Testing against Windows with wintest
wintest is a framework for testing Samba against Windows virtual machines. It aims to provide a reliable, repeatable test system that any Samba developer can setup.
The core of wintest is based on pexpect, a python expect system that provides a flexible way of controlling command line tools.
Some background information on wintest is available in this blog post
Setting up your environment for wintest
To run wintest you need a Linux host that can control Windows VMs. Any scriptable VM system that supports snapshots should work. There are two example config files for wintest, one of them is setup for using VirtualBox, while the other is setup for using virsh to control KVM]. If you build a config for a different VM system, please contribute an example config file.
The current test script can use and test the following VMs:
You don't need to setup all of these VMs to run the test. The script will look for what VMs you have defined in your config file and will only run tests against those VMs.
Setting up a VM
Each of the VMs needs to be setup with the following properties:
- the telnet server needs to be enabled
- for VMs that will join Samba as a workstation, netdom.exe needs to be installed
- for VMs that are DCs, dcdiag.exe needs to be installed
- the machine needs to have a snapshot with it fully booted
It is also a good idea to do the following:
- ensure that in the snapshot the machine is activated, and windows update is disabled
- it is a good idea to disable the firewall, although the script will try to do that if telnet is working
Make sure you test that telnet into the machine works. You may need to add "Authenticated Users" to the TelnetClients group.
Running the tests
You need to run the tests as root. After you have created a config file (based on one of the examples), you should run it like this:
sudo wintest/test-s4-howto.py --conf wintest/conf/tridge.conf --rebase
this will run the full set of tests, using the parameters from your config file. See the config file for details on where it gets the source tree from and where it builds it. On my laptop the full test suite currently takes about 30 minutes.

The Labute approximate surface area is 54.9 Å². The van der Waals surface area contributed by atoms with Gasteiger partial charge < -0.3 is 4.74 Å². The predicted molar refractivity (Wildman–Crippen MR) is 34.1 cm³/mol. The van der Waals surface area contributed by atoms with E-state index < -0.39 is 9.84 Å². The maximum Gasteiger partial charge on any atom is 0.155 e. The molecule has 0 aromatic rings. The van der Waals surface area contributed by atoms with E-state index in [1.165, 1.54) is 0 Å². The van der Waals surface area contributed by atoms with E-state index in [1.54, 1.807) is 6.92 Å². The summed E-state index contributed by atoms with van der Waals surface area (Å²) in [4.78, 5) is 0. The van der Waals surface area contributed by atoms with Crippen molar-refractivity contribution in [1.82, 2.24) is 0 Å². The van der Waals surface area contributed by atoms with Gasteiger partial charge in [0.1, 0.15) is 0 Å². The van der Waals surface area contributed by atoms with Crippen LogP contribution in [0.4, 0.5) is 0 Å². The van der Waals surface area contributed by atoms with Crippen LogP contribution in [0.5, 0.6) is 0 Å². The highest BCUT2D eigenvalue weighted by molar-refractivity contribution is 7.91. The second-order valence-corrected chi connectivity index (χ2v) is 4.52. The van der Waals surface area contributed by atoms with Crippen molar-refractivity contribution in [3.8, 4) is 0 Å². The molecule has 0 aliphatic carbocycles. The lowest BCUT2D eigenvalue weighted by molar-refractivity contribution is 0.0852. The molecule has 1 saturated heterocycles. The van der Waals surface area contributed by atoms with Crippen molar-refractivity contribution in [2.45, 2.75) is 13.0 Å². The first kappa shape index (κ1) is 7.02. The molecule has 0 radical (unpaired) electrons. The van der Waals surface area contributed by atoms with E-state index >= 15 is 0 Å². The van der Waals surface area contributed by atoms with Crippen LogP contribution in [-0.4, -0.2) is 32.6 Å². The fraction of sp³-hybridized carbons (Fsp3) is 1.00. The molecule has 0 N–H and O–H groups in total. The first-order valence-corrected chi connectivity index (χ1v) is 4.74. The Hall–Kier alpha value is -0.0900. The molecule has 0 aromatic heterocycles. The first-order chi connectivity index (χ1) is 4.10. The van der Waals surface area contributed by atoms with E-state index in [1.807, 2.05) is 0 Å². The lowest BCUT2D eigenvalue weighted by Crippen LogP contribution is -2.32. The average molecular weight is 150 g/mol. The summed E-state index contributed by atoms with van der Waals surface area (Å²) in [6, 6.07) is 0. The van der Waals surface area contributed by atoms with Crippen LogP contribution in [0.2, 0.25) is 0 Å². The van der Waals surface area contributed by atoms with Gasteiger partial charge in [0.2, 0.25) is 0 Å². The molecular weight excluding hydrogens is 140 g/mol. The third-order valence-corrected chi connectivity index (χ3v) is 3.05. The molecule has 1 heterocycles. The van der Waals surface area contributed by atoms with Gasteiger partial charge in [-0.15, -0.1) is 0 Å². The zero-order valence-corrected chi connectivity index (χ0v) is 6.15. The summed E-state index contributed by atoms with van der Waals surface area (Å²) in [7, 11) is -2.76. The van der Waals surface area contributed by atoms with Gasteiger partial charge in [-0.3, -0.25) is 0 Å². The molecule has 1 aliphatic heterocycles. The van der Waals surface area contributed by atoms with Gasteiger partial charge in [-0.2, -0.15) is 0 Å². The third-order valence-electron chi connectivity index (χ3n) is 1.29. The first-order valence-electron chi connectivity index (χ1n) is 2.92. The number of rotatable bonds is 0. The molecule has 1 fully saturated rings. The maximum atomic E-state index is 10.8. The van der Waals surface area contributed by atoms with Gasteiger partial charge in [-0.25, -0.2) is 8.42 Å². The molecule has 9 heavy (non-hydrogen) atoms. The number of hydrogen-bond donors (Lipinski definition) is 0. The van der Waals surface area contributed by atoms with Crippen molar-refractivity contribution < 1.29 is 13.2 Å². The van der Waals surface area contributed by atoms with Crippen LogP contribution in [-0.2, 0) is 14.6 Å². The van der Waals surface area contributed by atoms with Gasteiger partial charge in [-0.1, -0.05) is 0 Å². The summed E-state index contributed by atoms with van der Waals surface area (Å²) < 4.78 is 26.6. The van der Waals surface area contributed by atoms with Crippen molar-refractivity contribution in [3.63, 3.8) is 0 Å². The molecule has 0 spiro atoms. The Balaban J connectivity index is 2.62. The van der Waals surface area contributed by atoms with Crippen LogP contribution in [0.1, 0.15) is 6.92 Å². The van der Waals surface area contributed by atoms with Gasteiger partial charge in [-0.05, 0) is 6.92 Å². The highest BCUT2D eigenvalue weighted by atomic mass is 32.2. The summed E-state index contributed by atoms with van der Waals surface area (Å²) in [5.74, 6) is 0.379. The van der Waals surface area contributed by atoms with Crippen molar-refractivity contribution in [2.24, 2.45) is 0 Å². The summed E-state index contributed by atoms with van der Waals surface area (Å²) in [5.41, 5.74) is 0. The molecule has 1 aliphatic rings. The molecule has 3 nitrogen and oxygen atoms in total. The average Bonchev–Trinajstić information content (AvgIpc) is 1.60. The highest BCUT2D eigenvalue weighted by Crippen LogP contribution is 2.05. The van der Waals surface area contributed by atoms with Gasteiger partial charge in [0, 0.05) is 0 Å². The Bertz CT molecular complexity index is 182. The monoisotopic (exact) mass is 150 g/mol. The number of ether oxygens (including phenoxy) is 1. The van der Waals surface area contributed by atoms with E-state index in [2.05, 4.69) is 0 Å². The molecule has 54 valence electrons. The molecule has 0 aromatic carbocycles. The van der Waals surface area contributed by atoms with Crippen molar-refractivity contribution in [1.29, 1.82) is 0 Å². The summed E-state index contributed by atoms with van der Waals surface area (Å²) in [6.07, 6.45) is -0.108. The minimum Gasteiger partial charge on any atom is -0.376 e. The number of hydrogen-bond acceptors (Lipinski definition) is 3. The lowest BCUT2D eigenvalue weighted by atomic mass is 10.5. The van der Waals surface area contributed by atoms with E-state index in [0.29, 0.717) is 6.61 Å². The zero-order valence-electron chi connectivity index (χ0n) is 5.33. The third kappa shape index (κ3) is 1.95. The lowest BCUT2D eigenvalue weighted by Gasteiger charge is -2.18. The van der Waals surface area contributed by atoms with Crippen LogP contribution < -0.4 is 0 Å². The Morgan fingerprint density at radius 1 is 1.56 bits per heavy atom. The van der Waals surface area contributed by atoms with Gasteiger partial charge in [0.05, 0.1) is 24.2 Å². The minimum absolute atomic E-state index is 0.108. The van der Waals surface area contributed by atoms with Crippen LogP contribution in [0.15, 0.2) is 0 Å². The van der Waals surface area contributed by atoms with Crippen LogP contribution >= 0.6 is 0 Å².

The tests aim to run Samba in a manner as close to real production use as possible. To make this possible, it will modify your /etc/resolv.conf to point at the copy of bind9 it starts. The bind9 config is setup to automatically forward DNS requests for non-wintest hosts to your original nameserver, so it should not impact on normal usage of your machine. The test restores your resolv.conf to its original value when the test is complete.
The script will create an IP alias on whatever network interface you setup in your config file. Samba and bind9 will be setup to listen on that IP alias, and the Windows VMs will be automatically modified to setup their networking to point at the IP alias.
The idea behind this arrangement is that you can run this script on your primary development workstation (eg. your laptop), and you will be able to keep using the machine for normal work while the test is running.
What is tested?
The main things that are tested are:
- joining WinXP and Windows7 to a Samba4 domain as member servers
- joining Windows2003, Windows2008 and Windows2008R2 as DCs in a Samba domain
- joining Windows2008R2 as a RODC to a Samba domain
- joining Samba as a DC in a Windows2003, Windows2008 and Windows2008R2 domain
- joining Samba as a RODC in a Windows2008R2 domain
- DRS replication between Windows and Samba for all the above DC arrangements
- dynamic DNS with TSIG/GSS, using bind9
The list of tests is likely to grow rapidly as wintest is developed further
There is a skeleton of a Samba3 test in wintest, but it needs to be developed further. It would be great if someone could volunteer to expand it to be a useful test of Samba3 against Windows.
We hope in the future to integrate wintest with the build farm, providing web based access to regular testing of Samba against Windows. The main thing that needs to be done is to convert wintest to use the subunit python testing framework that the build farm uses.